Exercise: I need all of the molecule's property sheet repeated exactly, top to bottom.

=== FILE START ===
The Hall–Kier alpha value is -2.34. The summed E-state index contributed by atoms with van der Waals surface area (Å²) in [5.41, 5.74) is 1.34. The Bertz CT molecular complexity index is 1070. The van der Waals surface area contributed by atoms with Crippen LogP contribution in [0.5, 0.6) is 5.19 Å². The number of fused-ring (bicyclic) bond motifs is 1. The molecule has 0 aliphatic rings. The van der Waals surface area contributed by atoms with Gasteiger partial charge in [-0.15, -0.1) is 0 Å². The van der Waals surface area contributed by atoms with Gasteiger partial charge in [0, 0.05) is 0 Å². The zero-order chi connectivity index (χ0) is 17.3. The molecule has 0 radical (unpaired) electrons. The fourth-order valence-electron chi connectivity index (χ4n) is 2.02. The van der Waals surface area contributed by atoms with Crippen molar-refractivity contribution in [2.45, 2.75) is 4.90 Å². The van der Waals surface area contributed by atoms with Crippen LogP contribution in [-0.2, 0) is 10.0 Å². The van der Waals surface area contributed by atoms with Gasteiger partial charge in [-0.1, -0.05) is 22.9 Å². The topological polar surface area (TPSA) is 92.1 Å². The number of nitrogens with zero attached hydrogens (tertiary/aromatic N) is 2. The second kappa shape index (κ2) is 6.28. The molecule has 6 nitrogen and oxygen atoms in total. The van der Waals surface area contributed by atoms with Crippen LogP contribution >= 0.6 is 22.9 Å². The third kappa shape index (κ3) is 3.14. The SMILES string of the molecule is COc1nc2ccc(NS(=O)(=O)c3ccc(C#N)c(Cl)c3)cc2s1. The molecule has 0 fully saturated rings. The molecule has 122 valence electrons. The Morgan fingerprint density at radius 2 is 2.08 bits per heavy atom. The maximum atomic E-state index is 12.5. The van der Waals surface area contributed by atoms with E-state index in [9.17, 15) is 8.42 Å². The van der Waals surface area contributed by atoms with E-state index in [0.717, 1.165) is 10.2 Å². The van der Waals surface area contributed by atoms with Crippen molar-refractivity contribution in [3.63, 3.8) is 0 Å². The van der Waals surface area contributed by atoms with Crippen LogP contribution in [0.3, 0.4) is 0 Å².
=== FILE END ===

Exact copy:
The Hall–Kier alpha value is -2.34. The summed E-state index contributed by atoms with van der Waals surface area (Å²) in [5.41, 5.74) is 1.34. The Bertz CT molecular complexity index is 1070. The van der Waals surface area contributed by atoms with Crippen LogP contribution in [0.5, 0.6) is 5.19 Å². The number of fused-ring (bicyclic) bond motifs is 1. The molecule has 0 aliphatic rings. The van der Waals surface area contributed by atoms with Gasteiger partial charge in [-0.15, -0.1) is 0 Å². The van der Waals surface area contributed by atoms with Gasteiger partial charge in [0, 0.05) is 0 Å². The zero-order chi connectivity index (χ0) is 17.3. The molecule has 0 radical (unpaired) electrons. The fourth-order valence-electron chi connectivity index (χ4n) is 2.02. The van der Waals surface area contributed by atoms with Crippen molar-refractivity contribution in [2.45, 2.75) is 4.90 Å². The van der Waals surface area contributed by atoms with Crippen LogP contribution in [-0.2, 0) is 10.0 Å². The van der Waals surface area contributed by atoms with Gasteiger partial charge in [-0.1, -0.05) is 22.9 Å². The topological polar surface area (TPSA) is 92.1 Å². The number of nitrogens with zero attached hydrogens (tertiary/aromatic N) is 2. The second kappa shape index (κ2) is 6.28. The molecule has 6 nitrogen and oxygen atoms in total. The van der Waals surface area contributed by atoms with Crippen LogP contribution >= 0.6 is 22.9 Å². The third kappa shape index (κ3) is 3.14. The SMILES string of the molecule is COc1nc2ccc(NS(=O)(=O)c3ccc(C#N)c(Cl)c3)cc2s1. The molecule has 0 fully saturated rings. The molecule has 122 valence electrons. The Morgan fingerprint density at radius 2 is 2.08 bits per heavy atom. The maximum atomic E-state index is 12.5. The van der Waals surface area contributed by atoms with E-state index in [9.17, 15) is 8.42 Å². The van der Waals surface area contributed by atoms with E-state index in [0.717, 1.165) is 10.2 Å². The van der Waals surface area contributed by atoms with Crippen molar-refractivity contribution in [3.63, 3.8) is 0 Å². The van der Waals surface area contributed by atoms with Crippen LogP contribution in [0.3, 0.4) is 0 Å².